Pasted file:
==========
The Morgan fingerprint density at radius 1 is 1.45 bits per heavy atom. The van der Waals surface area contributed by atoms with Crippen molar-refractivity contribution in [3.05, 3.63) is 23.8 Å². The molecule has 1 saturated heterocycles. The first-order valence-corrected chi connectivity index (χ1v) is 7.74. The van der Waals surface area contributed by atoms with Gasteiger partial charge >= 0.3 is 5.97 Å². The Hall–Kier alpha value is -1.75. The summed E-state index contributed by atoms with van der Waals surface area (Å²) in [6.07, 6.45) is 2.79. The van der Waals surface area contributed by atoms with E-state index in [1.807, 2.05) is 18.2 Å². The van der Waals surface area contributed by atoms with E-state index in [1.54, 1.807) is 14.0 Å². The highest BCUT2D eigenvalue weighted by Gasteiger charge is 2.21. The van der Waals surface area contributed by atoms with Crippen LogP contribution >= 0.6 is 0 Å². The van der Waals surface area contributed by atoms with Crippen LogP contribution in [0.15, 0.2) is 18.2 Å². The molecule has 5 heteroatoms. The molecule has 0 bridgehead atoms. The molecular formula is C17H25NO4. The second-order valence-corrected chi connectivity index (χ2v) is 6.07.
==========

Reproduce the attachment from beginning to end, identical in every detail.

The Morgan fingerprint density at radius 1 is 1.45 bits per heavy atom. The van der Waals surface area contributed by atoms with Crippen molar-refractivity contribution in [3.05, 3.63) is 23.8 Å². The molecule has 1 saturated heterocycles. The first-order valence-corrected chi connectivity index (χ1v) is 7.74. The van der Waals surface area contributed by atoms with Gasteiger partial charge >= 0.3 is 5.97 Å². The Hall–Kier alpha value is -1.75. The summed E-state index contributed by atoms with van der Waals surface area (Å²) in [6.07, 6.45) is 2.79. The van der Waals surface area contributed by atoms with E-state index in [1.807, 2.05) is 18.2 Å². The van der Waals surface area contributed by atoms with E-state index in [1.54, 1.807) is 14.0 Å². The highest BCUT2D eigenvalue weighted by Gasteiger charge is 2.21. The van der Waals surface area contributed by atoms with Crippen LogP contribution >= 0.6 is 0 Å². The van der Waals surface area contributed by atoms with Crippen LogP contribution in [0.15, 0.2) is 18.2 Å². The molecule has 5 heteroatoms. The molecule has 0 bridgehead atoms. The molecular formula is C17H25NO4. The second-order valence-corrected chi connectivity index (χ2v) is 6.07.